Pope condemns child abuse on British visit (Second Lead)

Thursday, September 16, 2010

LONDON - Pope Benedict XVI arrived in Britain Thursday on an historic and highly controversial state visit that is expected to promote church unity while also being punctuated by protest and debate.

The scandal over child sex abuse in the Roman Catholic church and controversial remarks about Britain by a papal adviser have added to the tension surrounding the four-day visit.

Before he touched down in Edinburgh, the capital of Scotland, Thursday, the pope made one of his strongest admissions to date that the Catholic church had erred in its handling of the abuse scandal, Italian news media said.

Speaking to reporters on board the aircraft that took him to Britain, Pope Benedict said the revelations had for him come as “shock, a source of great sadness”.

“It is difficult to understand how such perversion was possible within the priestly ministry,” he said.

The church authority had not been “sufficiently vigilant and decisive in taking the necessary measures,” the pope said about the scandal, which has rocked the church in a number of European countries and the US.

Protest groups and victims in Britain have urged the pope to “make amends” to the sex abuse victims and to go “beyond an apology”.

The 83-year-old German-born pontiff is the first leader of the Roman Catholic church to pay on official — as opposed to pastoral — visit to Britain since Henry VIII broke with Rome in 1534.

His predecessor, Pope John Paul II, made a pastoral visit to Britain in 1982, which was initiated an entirely financed by the church.

By contrast, the British taxpayer has been asked to foot most of the bill for the state visit by Pope Benedict, expected to cost up to 20 million pounds.

In Edinburgh, the pope was officially received at Hollyrood House Palace by Queen Elizabeth II, who is both British head of state and the titular head of the worldwide Anglican Church.

After commenting on the British weather and exchanging gifts, the queen stressed the “common Christian heritage” of Anglicans and Roman Catholics.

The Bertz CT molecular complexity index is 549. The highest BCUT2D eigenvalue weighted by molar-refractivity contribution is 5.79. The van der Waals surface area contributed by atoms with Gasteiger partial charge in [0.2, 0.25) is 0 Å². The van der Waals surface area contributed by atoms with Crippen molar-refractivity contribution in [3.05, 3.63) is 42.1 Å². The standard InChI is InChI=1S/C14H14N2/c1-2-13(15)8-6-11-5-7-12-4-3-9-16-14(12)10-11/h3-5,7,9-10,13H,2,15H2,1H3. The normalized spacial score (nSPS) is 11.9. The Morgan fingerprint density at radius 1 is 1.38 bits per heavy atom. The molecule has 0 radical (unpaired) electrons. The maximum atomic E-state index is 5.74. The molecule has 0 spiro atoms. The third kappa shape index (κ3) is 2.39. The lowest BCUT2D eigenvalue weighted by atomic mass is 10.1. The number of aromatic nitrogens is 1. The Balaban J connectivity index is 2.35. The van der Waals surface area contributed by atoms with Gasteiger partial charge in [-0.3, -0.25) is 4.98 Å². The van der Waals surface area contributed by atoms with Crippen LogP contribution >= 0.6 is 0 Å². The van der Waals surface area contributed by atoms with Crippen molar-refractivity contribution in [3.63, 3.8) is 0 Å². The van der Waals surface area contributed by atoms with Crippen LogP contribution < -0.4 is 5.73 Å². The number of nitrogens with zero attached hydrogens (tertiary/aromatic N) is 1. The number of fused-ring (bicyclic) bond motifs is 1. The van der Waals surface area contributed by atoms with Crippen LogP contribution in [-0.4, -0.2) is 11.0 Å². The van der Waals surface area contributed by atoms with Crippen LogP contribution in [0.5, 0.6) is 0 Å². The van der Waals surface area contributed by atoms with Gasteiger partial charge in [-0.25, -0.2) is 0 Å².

She also praised the role of the Holy See in bringing peace to Northern Ireland, and stressed the Vatican’s importance in combating poverty and climate change around the world.

Religions could never become “vehicles of hatred”, said the queen. “Never, by invoking the name of God, can evil and violence be justified,” said the monarch, 84.

The pope, in his response, paid tribute to Britain’s long Christian heritage, its fight against “Nazi tyranny” in World War II, and its respect for “fair-mindedness”.

But he also urged Britain to maintain respect for “traditional values” in the face of “more aggressive forms of secularism” in the country.

“The United Kingdom strives to be a modern and multicultural society. In this challenging enterprise, may it always maintain its respect for those traditional values and cultural expressions that more aggressive forms of secularism no longer value or even tolerate.”

The pontiff’s remarks, made in response to a welcoming address by Queen Elizabeth II, closely echoed the words of a top papal adviser, who had spoken of the spread of an “aggressive new atheism” in Britain.

“Britain today is a secularised, pluralistic country,” the 77-year-old cardinal was quoted as telling Germany’s Focus magazine. “When you land at Heathrow airport, you think at times you have landed in a Third World country.”

The controversial remarks by German Cardinal Walter Kasper have stirred tension in Britain ahead of the pope’s visit, from which Kasper was excluded in the last minute, allegedly on health grounds.

Meanwhile in Edinburgh, to the haunting tune of Scottish bagpipes and drums, thousands later lined the streets to greet the pope, as he toured the city centre in his Popemobile.

His white robe covered white Scottish tartan scarf, the pope waved to those who had turned out to see him, among them many schoolchildren who had been given the day off for the occasion.

Catholicism is traditionally stronger in Scotland than it is in England. There are some five million Roman Catholics in the whole of Britain, where the Anglican Church dominates with around 13.5 million believers in the Church of England.

Later Thursday, the pope was due to celebrate mass to an expected crowd of 80,000 at a park in Glasgow, Scotland’s second city.

He is due to visit London Friday and Saturday, before ending his stay Sunday with the beatification in Birmingham of Cardinal John Henry Newman, Britain’s most famous Anglican convert to Catholicism.

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